Security Policies and Security Models

Brewer and Nash Model (Chinese Wall)

Manu asked an awesome question today. I really love it, so I keep it in my blog as well.

This is an awesome question! Thanks for asking, Manu! The following is my two cents:

  • A policy is the management intent formally expressed to correct or affect the behavior of an entity. Security policies are policies to enforce the CIA; they are one source of security requirements.
  • A model is typically a structural representation of an entity (or detail description or scaled representation, as per NIST’s definition).
  • A model is part of the solution domain, while the policy belongs to the problem domain.
  • A security model as a design has to “formalize” (define precisely) the security policies and propose a solution to address their security requirements.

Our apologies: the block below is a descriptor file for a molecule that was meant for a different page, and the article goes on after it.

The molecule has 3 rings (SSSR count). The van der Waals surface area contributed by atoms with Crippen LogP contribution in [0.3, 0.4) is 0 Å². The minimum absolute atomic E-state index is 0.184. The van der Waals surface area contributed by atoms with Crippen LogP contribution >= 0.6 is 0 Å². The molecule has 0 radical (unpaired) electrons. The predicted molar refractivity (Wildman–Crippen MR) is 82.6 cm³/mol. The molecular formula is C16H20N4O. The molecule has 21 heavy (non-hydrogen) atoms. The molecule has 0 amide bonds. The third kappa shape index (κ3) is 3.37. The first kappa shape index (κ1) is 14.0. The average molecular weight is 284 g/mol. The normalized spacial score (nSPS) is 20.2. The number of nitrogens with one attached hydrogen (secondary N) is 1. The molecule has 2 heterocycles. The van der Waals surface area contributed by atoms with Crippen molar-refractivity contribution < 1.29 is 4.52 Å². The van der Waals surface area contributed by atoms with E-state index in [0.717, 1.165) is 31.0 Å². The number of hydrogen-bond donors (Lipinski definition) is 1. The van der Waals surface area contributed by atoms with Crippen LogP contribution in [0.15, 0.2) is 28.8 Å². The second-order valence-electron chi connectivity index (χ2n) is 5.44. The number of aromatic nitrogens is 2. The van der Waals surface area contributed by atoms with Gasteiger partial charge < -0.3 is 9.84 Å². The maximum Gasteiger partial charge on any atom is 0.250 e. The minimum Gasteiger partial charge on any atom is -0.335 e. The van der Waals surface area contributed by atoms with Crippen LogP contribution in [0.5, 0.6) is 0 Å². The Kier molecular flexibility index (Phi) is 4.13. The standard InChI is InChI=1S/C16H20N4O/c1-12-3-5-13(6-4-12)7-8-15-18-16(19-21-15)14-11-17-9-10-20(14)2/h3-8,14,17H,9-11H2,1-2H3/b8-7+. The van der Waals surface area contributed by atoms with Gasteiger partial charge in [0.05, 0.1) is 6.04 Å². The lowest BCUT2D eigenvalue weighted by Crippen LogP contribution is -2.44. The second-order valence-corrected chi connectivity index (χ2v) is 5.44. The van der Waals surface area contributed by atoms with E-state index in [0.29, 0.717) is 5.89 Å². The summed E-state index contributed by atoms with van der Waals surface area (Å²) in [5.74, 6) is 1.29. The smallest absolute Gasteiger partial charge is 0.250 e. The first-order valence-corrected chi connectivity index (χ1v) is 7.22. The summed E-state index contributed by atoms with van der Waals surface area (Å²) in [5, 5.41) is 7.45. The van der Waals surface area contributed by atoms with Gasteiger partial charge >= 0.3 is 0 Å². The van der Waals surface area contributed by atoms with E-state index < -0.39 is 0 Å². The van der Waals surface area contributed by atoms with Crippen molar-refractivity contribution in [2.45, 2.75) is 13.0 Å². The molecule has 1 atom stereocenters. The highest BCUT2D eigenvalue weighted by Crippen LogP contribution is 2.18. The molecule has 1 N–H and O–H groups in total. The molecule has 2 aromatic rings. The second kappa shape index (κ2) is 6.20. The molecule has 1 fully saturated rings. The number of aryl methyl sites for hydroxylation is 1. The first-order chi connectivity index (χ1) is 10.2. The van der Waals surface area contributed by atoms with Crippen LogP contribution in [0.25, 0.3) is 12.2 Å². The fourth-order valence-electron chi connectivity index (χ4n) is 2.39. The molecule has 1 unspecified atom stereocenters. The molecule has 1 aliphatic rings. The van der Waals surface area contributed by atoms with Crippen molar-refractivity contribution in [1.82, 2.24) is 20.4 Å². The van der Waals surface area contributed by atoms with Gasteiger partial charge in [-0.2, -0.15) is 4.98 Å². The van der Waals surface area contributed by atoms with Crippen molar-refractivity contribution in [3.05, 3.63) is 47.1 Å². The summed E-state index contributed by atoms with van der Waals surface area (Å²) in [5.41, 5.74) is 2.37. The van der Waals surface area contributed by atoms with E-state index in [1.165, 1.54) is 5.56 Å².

Bell-LaPadula Model
Bell-LaPadula Model

For example, a security policy may mandate that the system shall not result in the unauthorized disclosure of information. A security model may “formalize” the unauthorized disclosure of information as follows:

  1. Information shall not flow from a high-security level to a lower one.
  2. Information shall not flow to unauthorized entities.

It may propose a design in the meantime that uses:

  1. a state machine to prove the system is secure and
  2. a lattice framework to control information flow.

To sum up, a security model is a solution that addresses the requirements conveyed through policies and a design that dictates the implementation.

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